Initiatives Help UVA Grow Sponsored Research by 10 Percent This Year

Research graphic

As the University of Virginia strategically invests in expanding and enhancing its research enterprise, with the goal of doubling by 2022 the sponsored programs base from 2015 levels – the payoff is becoming apparent.

Sponsored research funding has increased for four consecutive years – including 10 percent during the 2016-17 fiscal year, to a total of $372.4 million. In 2015-16, sponsored funding was at $338 million – up 8 percent from the previous year.

“We’re on track to meet audacious institutional growth goals in research funding,” said Elizabeth Adams, assistant vice president for research administration in the Office of Sponsored Programs. “The University’s comprehensive strategy to increase the volume and diversity of research funding is proving sound.”

This year, the University is bringing in $282 million from the federal government (76 percent of the total and a 9 percent increase over last year); nearly $71 million from nonfederal sources, including foundations and industry (19 percent of total funding); and more than $19 million from state, local and foreign governments (approximately tripling funding in this category relative to the previous year’s total).

The biggest single funding source – $191 million – is from the Department of Health and Human Services, which includes the National Institutes of Health, the leading funder of medical research. The National Science Foundation provides more than $27 million of the University’s sponsored funding; the Department of Defense funds nearly $24 million; the Department of Education covers more than $11 million; and the Department of Energy provides $9.5 million. Other federal agencies award more than $18 million in grants and contracts.

In partnership with the University’s 11 schools, UVA President Teresa A. Sullivan, Executive Vice President and Provost Thomas C. Katsouleas, Executive Vice President for Health Affairs Dr. Richard P. Shannon and the UVA Board of Visitors have in recent years committed resources toward research infrastructure improvements and faculty recruitment and retention.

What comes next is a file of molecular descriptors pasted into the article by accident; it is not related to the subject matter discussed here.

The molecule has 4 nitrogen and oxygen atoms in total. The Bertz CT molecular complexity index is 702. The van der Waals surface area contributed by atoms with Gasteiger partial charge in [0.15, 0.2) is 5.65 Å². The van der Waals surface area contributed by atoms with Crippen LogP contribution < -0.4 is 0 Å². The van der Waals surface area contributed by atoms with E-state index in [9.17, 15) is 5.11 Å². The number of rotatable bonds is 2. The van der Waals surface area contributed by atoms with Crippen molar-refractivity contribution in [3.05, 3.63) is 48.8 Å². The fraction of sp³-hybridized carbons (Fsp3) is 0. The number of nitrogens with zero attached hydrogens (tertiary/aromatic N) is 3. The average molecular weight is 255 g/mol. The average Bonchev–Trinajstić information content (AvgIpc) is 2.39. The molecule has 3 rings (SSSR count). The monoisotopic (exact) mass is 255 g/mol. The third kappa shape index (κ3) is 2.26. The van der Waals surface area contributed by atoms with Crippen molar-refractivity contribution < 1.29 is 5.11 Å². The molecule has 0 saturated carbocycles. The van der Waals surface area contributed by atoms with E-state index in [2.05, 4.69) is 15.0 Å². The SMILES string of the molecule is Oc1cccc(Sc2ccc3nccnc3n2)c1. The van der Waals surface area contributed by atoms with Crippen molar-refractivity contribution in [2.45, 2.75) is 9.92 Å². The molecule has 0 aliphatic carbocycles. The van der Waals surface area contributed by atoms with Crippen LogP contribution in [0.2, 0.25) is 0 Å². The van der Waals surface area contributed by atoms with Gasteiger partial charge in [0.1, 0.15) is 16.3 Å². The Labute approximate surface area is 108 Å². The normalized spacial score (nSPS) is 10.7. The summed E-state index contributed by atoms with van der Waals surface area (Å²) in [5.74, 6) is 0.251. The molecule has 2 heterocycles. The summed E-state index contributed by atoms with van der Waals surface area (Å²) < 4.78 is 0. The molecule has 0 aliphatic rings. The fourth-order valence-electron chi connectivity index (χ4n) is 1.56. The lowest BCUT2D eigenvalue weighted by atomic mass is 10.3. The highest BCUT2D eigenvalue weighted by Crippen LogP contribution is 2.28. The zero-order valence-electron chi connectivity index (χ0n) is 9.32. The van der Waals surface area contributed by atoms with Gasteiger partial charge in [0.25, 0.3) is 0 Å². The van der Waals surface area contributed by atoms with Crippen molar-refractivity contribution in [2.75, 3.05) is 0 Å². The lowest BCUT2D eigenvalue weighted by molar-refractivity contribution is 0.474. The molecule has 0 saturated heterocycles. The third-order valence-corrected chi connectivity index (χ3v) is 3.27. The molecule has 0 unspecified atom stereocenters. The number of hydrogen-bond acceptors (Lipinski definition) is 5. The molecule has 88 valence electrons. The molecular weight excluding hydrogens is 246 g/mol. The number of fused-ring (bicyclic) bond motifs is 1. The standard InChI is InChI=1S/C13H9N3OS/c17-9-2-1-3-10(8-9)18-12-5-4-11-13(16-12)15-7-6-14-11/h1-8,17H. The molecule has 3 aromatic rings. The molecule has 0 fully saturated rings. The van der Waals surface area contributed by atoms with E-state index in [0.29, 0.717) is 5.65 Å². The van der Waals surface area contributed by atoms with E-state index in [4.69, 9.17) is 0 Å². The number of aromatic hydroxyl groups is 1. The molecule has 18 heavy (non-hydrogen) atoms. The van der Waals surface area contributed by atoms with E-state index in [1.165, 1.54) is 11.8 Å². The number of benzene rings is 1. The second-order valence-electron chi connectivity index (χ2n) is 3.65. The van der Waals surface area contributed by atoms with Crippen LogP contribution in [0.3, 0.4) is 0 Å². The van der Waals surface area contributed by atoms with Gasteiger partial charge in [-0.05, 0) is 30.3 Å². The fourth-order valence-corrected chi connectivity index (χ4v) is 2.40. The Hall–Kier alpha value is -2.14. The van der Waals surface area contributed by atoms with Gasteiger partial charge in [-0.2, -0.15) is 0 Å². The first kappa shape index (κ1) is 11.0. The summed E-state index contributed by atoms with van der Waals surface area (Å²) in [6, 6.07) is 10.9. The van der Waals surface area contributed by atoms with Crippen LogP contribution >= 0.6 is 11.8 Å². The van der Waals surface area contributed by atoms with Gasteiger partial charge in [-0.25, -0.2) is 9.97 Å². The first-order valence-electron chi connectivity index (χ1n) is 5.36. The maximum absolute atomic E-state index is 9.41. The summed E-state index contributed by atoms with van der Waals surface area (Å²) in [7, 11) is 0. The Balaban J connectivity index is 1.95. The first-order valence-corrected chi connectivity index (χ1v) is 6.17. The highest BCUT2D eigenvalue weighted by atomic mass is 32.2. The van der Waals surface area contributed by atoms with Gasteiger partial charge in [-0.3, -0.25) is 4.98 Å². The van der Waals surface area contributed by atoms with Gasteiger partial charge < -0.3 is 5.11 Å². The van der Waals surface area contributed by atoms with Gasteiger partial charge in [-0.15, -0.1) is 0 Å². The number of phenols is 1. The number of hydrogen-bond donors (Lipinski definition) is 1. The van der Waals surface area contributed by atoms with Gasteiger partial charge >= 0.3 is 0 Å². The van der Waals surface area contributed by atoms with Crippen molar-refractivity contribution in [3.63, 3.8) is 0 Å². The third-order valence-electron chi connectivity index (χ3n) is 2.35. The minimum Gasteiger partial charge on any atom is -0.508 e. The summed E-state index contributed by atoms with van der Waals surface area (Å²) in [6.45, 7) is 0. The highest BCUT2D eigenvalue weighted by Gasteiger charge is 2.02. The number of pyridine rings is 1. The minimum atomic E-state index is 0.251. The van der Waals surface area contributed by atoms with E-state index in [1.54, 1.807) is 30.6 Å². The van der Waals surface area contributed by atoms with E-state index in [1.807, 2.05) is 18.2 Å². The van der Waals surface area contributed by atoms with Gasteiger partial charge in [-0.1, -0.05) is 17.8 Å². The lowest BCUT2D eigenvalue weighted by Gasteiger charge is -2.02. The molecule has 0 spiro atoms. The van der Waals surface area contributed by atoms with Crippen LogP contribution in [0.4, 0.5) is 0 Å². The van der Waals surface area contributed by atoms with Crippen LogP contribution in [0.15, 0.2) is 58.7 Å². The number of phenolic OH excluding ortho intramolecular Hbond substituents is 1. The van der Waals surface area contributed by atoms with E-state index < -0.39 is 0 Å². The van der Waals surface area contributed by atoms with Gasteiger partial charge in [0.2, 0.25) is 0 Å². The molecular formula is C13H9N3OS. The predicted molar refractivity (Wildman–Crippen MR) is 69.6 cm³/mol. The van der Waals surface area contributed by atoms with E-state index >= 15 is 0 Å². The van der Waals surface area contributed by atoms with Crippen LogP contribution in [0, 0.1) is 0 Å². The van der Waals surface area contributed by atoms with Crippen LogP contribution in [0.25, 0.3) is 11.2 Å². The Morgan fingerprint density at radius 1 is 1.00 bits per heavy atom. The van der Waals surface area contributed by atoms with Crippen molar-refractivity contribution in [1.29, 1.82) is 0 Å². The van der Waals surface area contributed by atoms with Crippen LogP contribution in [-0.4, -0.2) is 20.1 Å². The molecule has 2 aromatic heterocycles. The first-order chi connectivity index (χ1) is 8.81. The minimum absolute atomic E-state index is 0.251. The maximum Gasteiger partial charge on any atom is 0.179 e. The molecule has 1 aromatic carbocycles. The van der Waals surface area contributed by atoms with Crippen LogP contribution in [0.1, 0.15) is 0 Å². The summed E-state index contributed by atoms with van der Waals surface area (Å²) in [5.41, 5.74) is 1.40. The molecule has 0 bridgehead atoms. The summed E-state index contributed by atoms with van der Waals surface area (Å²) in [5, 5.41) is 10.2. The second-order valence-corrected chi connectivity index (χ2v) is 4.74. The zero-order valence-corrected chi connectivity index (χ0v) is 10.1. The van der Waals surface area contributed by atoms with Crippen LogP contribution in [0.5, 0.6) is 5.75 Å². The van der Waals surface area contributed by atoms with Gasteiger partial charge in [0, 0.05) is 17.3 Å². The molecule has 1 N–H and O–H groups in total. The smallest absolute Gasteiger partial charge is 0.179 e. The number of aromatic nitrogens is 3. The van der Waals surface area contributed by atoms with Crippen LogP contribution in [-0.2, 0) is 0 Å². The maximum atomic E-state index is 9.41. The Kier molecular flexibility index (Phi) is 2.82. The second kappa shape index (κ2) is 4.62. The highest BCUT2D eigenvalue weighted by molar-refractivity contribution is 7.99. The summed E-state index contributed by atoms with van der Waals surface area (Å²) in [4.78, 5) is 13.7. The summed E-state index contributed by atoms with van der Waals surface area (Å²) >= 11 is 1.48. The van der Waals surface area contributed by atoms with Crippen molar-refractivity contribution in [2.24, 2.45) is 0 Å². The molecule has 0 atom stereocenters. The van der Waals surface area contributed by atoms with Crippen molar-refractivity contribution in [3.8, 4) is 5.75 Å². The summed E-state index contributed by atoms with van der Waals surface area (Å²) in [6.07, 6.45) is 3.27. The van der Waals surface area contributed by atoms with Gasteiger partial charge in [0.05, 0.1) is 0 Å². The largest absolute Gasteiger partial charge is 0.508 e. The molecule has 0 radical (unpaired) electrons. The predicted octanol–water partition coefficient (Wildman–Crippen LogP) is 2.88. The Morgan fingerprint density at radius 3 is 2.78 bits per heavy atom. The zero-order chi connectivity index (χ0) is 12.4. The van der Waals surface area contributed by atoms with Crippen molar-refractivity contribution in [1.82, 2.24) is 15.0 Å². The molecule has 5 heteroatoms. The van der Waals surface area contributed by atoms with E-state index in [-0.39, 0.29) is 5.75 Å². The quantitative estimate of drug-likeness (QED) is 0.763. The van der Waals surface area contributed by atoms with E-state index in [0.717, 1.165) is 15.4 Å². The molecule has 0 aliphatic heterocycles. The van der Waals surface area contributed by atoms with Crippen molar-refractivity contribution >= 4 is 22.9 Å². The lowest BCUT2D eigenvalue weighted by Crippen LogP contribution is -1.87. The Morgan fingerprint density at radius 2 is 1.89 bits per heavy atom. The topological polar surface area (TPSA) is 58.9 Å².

“I am excited about the direction research is headed and the momentum that has been generated at the University,” said M.K. (Ram) Ramasubramanian, UVA’s new vice president for research, appointed in February. “In collaboration with the senior leadership and schools, and with Board of Visitors support, UVA is well-positioned to continue its growth in research and strengthen its position as a world-class, premiere research institution. The future is bright and I look forward to partnering with my colleagues across Grounds to move the research vision forward.”

The Board of Visitors’ Strategic Investment Fund is supporting multi-disciplinary and multi-school research initiatives, as well as infrastructure support, such as for computing and capital equipment, among other initiatives to enhance the research/education connection at the University. With the Strategic Investment Fund, the University also has created modern laboratory spaces, while increasing support staff and investing in an internally developed software platform, ResearchUVA, designed to efficiently transact business and analyze data related to sponsored programs.